No. 25: Stanford
By Paul Myerberg // Aug 9, 2010
Enthusiasm will only get you so far, even if it’s enthusiasm previously unknown to mankind. Stanford has this intangible in spades, thanks to a boisterous, fiendishly optimistic coach in Jim Harbaugh. Yet the program did not take off until it had the pieces in place — the Jimmys and the Joes, compared to merely enthusiasm, Xs and Os. Last season’s eight-win finish was propelled by a Heisman-caliber running back, a burgeoning franchise quarterback and a physical, intense offensive line, talented pieces that allowed this offense to catch up with the philosophy and mentality instilled by its coach. A year later, with a breakthrough achieved, Stanford’s goal becomes to prove last year was no fluke, that this success is built to last.
15 (8 offense, 7 defense)
Last year’s ranking
- Sept. 4
- Sept. 11
- Sept. 18
- Sept. 25
at Notre Dame
- Oct. 2
- Oct. 9
- Oct. 23
- Oct. 30
- Nov. 6
- Nov. 13
at Arizona St.
- Nov. 20
- Nov. 27
Last year’s prediction
As stated earlier, this is Stanford’s year. The overwhelming majority of last year’s team is back, and the Cardinal will add one of the best recruiting classes in recent history in the fall. Finally, I believe in Jim Harbaugh, who has done nothing over the first two years to indicate an inability to get this program over the hump and into postseason play. Now, before I get ahead of myself: How good can Stanford be? This team is not good enough to win the Pac-10, for starters. But I expect seven wins, which would be a monumental achievement when considering the difficulty of the schedule.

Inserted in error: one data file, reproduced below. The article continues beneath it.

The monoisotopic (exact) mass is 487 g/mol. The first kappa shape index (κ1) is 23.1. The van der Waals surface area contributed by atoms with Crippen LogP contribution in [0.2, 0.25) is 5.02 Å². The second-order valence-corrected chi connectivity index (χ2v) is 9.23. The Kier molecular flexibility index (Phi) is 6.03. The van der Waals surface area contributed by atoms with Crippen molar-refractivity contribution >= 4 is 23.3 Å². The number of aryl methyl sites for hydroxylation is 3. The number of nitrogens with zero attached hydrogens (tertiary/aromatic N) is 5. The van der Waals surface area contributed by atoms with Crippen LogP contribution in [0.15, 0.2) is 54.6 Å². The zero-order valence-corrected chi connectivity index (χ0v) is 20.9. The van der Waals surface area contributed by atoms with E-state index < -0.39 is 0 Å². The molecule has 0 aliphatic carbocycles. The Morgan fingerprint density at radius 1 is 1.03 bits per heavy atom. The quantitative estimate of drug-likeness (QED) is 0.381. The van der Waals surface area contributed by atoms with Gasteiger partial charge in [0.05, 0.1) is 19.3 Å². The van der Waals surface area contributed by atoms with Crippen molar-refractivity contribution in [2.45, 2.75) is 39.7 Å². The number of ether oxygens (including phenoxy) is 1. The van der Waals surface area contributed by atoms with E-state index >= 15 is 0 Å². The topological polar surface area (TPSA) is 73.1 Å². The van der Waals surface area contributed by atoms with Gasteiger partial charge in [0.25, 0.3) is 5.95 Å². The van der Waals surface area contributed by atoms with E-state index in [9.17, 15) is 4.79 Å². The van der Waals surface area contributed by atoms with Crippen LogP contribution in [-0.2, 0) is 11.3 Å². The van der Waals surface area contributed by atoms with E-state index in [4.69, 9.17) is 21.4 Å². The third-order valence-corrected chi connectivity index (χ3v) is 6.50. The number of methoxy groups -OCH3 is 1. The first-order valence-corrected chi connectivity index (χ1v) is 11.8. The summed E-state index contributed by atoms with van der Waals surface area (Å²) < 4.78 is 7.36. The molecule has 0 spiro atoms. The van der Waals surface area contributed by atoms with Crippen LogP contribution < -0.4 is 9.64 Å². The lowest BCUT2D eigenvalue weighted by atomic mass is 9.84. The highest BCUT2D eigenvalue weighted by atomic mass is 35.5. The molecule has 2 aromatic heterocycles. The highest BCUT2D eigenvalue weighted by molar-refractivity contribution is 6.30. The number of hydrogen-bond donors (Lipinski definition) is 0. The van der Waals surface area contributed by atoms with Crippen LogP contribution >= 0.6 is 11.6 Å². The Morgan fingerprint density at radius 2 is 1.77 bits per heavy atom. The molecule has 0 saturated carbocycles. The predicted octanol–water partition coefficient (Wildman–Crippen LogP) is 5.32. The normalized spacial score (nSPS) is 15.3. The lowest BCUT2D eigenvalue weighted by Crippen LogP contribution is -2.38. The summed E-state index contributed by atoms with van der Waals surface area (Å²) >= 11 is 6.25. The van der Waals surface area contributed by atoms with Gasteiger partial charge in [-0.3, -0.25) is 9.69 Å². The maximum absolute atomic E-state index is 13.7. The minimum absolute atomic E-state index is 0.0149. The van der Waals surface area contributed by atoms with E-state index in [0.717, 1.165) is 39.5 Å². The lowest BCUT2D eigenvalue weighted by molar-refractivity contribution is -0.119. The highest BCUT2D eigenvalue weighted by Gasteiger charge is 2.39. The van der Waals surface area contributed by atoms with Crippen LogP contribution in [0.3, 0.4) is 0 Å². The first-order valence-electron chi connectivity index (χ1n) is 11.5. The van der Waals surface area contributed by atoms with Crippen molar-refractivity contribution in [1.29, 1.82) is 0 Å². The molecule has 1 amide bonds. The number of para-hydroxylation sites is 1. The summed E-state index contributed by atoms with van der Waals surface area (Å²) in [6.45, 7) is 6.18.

In a nutshell Eight wins, three against Top 25 competition, six in conference play. Five losses, four by a touchdown or less, all by 10 points or less. If anything, as impressive as last season was — and, potentially, as unexpected — Stanford was better than its record indicated. Of those five narrow setbacks, only one, a 24-17 loss at Wake Forest, can be nitpicked. The rest — at Oregon State, at Arizona, home against California and against Oklahoma in bowl play — is as impressive a resume of losses to be found in the country. Quite the backhanded compliment, I know. Use it, in this case, as evidence of just how good Stanford was last fall. On a team level, the Cardinal were the story of the Pac-10. On an individual level, running back Toby Gerhart was the talk of the nation. Can Stanford continue to progress without its star?
High point Back-to-back wins over then-No. 8 Oregon and then-No. 9 U.S.C. to open November. The high-profile wins — both of the shootout variety — catapulted the Cardinal from merely being in the bowl mix to being the hottest name in college football. Though the win over Oregon was the more noteworthy, the 55-21 destruction of U.S.C. was the most impressive: Stanford put up 325 yards rushing, converted 8 of 11 third downs and forced four U.S.C. turnovers. The only low note? Harbaugh’s decision to go for two while up by 27 points in the fourth quarter.